I decided to cycle out to the south of the village to check some fields and rough grassland for migrants. Maybe a Ring Ouzel or a Whinchat would turn up. Fingers crossed. I checked the pea field just south of Bishopthorope: no Dotterels, but an Oystercatcher was nice. Just down the road two Swallows sat on the wires and I stopped underneath and took a pic with my phone. Gorgeous birds.
Surely not, this is Acaster Malbis, not Flamborough! It banked round and I saw the peachy underparts, pale throat and 'stuck on' long black tail. Holy Crap! A massive adrenaline surge nearly knocked me off my feet and a thousand thoughts rushed through my head - could I release the news? Would I be in trouble for encouraging a twitch? What if it flew off without me managing to get a pic? Anyway, I could see that some of the flock were still sitting on the wires, so I rapidly set my scope up on them in the hope it would land. About forty Swallows, House and Sand Martins lined the wires. The Red-rump continued to cruise around low over the turf in front of me - was this really happening? I was shaking and my head was spinning. Calm down, lad!
I put the news out locally and Chris Gomersall who lives nearby said he was on his way. I tried to get a handheld phone video of it - my only option unless it decided to land on the wires. I didn't know whether the phone with its tiny zoom would pick it up, but it did:
After a few minutes and to my delight, the bird then settled on the wires and I managed a first bit of phonescoped video. Relief! What a stunner! It had really long tail streamers, so presumably a male. Within moments, Chris arrived and to my relief the bird was still sitting on the wire allowing Chris to get straight on it. Boom!
The bird preened frequently, between bouts of feeding, where it did a low circuit of the camping field, the nearby sheep field and the ditch. Keeping our social distance (!) we moved to a better position where we could get closer views when it came back to perch.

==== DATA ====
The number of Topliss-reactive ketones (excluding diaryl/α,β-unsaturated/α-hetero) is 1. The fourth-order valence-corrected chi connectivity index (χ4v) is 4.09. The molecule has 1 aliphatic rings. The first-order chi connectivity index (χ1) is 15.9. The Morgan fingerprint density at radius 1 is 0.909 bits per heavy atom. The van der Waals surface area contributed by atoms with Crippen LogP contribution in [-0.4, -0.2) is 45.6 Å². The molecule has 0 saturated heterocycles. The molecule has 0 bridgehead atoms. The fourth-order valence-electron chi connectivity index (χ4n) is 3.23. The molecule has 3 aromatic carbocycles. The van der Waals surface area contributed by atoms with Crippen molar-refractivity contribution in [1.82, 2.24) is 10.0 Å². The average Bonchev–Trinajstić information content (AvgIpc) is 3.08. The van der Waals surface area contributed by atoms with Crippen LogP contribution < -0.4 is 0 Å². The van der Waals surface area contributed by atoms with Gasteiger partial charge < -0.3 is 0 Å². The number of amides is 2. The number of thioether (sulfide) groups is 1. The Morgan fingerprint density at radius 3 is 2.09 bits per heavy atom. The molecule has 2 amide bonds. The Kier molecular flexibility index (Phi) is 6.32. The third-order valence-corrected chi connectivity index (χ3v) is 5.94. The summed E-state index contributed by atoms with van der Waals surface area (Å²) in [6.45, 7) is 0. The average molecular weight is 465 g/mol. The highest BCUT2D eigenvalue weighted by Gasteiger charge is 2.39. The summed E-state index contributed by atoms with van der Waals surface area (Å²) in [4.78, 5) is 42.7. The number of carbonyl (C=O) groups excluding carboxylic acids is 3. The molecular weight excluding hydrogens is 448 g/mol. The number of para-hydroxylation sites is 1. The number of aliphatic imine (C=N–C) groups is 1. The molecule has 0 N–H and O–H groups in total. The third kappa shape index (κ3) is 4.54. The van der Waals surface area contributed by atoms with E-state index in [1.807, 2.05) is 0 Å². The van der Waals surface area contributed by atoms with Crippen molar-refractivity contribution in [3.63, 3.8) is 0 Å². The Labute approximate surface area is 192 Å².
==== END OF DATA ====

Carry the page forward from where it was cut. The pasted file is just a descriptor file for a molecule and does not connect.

The last time it perched, it sat further along the wires with the trees behind, giving us more colour. Superb!
This was the last time it settled. On taking flight, the flock of c40 hirundines gained some height over the Ship Inn car park. The RRS was easy to pick out, with more languid flight and big long forked tail. It glided round in lazy circles among the more frenetic martins. Chris drew my attention to a Common Swift that had joined the throng, my first of the year! A Sparrowhawk cruised through a few minutes later - perhaps why they were nervous. All of a sudden, about 10.40am, the flock disappeared, leaving no trace of the Red-rump or any of its gang. I didn't see it again.
Red-rumped Swallow is a bird I have always looked for in April in flocks of hirundines but never found. To find one anywhere would be a treat but within a mile of my house is just amazing and feels like a dream. In any other circumstances, I would be elsewhere, but this just shows what local patching can deliver.
A message I never thought I would see. Red-rumped Swallow, Bishopthorpe. Absolute #LockdownBirding scenes!
If accepted by the YNU, this will be the fourth record for the York recording area, the last being one seen briefly by Andy Walker at Heslington East in May 2013 - see here.
The previous accepted records are:
- Wheldrake Ings, 3rd May 2010
- Naburn Sewage Works, 16-17th May 1979
In other news, besides the RRS and Swift, I had ten House Martins, ten Sand Martins, 20 Swallows, three Yellow Wagtails, c50 Fieldfares and several Whitethroats. Local birding ain't too bad!